When the ancient Polynesians invented surfing, they often used a paddle to help them navigate. Fast-forward a few millennia, and Stand-Up Paddleboarding, or SUP, finds itself trendy again. Part of its increasing popularity is that standing upright allows surfers to spot waves more easily and thus catch more of them, multiplying the fun factor. Paddling back to the wave becomes less of a strain as well. The ability to cruise along on flat inland water, surveying the sights, is another advantage. Finally, its a good core workout. If youre sold on the idea, schedule an intro SUP lesson, free with board and paddle rental, and you may find yourself riding the waves like a Polynesian king.More
In the past 30 years, light artists have reimagined an art form that has always had the ability to turn the night sky, or a simple window, into luminescence. Last fall, the Yerba Buena Center for the Arts turned its southern glass wall into a parade of sound-sensing lights, Lightswarm, that changes with the movements of nearby people and things. Future Cities Lab, the San Francisco design company behind Lightswarm, has originated another notable light sculpture. Located by the YBCA's steps at 701 Mission, Murmur Wall will light up in arresting ways as it incorporates local trending search engine results and social media postings. Onlookers can offer their own contributions, which will feed into the Murmur Wall's data stream and light up the sculpture. What's trending in San Francisco? If you're walking by the YBCA, you can see firsthand — at least through light patterns that reflect the city's volatile internet habits.
Murmur Wall debuts Thursday at 6 p.m. and continues through May 31, 2017, at Yerba Buena Center for the Arts, 701 Mission St., S.F. Free; 415-978-2700 or ybca.org. More
Making the less-traditional transition from brick-and-mortar to mobile pop-up, A16 is finally offering its hearty Monday meatballs and signature wood-fired Neapolitan pizzas without the inconvenience of needing to book a table.
The mother of 19-year-old Kenneth Harding, who was killed while fleeing from police last year, has filed a lawsuit in federal court alleging that her son's civil rights were violated and that he didn't get proper medical care.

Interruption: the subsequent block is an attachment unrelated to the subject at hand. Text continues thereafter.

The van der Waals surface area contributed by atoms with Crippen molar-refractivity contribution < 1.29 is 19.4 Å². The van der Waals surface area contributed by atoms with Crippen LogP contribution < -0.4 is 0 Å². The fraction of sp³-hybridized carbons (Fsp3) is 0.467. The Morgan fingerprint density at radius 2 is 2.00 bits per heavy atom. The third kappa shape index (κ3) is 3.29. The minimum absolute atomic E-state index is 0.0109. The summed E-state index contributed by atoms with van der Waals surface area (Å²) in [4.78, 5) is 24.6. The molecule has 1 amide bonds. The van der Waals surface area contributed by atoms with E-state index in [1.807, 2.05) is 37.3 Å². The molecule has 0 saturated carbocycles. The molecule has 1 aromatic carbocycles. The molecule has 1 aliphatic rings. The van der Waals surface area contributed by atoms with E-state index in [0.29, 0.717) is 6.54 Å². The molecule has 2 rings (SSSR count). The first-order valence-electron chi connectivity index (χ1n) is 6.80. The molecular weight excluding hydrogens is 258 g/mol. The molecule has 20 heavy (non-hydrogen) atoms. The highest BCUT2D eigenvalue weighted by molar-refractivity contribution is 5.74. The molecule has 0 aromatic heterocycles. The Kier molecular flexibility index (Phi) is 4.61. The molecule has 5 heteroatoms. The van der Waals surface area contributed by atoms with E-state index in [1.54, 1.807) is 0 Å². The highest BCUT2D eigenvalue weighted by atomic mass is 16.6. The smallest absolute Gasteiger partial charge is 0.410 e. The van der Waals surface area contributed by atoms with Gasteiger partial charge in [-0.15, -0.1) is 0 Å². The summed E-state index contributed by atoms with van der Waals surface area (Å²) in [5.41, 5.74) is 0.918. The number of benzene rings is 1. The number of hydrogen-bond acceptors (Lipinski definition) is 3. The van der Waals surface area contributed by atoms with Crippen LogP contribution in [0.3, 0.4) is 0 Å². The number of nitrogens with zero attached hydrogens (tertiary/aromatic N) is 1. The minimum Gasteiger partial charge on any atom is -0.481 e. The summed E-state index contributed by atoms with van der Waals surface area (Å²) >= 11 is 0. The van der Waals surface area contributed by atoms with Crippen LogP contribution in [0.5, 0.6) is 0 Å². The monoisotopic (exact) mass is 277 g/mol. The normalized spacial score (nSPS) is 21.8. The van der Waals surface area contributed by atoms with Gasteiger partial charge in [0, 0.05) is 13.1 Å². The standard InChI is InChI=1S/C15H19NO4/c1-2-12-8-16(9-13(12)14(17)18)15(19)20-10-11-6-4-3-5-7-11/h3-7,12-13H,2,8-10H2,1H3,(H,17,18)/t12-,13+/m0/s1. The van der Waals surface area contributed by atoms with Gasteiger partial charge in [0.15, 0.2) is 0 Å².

Harding was shot as he ran from San Francisco police last July after he was busted dodging his Muni fare. During the foot-chase through the Bayview, police say Harding shot himself in the neck as he tried to fire at the cops. He later died at San Francisco General Hospital from the gunshot wound.
Now Harding's mother, Denika Chatman, has filed charges in the U.S District Court against the city of San Francisco, Police Chef Greg Suhr, and two other police officers involved in the shooting. According to the lawsuit, Chatman claims that the police "left him writhing in pain with blood gushing out of his neck."
Chatman's attorney, John Burris, spoke to the Chronicleon her behalf, saying "[Harding] was literally allowed to drown in his own blood." "He was killed needlessly," Burris said.
There is graphic-video footage of the incident on the Internet which shows Harding bleeding on the street, surrounded by police officers and witnesses. Although it's unclear when the camera started rolling, it takes paramedics minutes to arrive at the scene.
Harding, who had a violent criminal history, including a rape conviction, was also the suspect in the fatal shooting of a 19-year-old woman in Seattle that occurred just days before he died. At the time of his death, Harding was on parole for pimping a 14-year-old girl in Seattle.
Despite his criminal history, supporters still rallied behind Harding, claiming his death was a clear case of police brutality. Earlier this month, protesters marked the first anniversary of his death by disrupting Muni lines.
Sub Pop recording artists 'clipping.' brought their brand of noise-driven experimental hip hop to the closing night of 2016's San Francisco Electronic Music Fest this past Sunday. The packed Brava Theater hosted an initially seated crowd that ended the night jumping and dancing against the front of the stage. The trio performed a set focused on their recently released Sci-Fi Horror concept album, 'Splendor & Misery', then delved into their dancier and more aggressive back catalogue, and recent single 'Wriggle'.
Opening performances included local experimental electronic duo 'Tujurikkuja' and computer music artist 'Madalyn Merkey.'"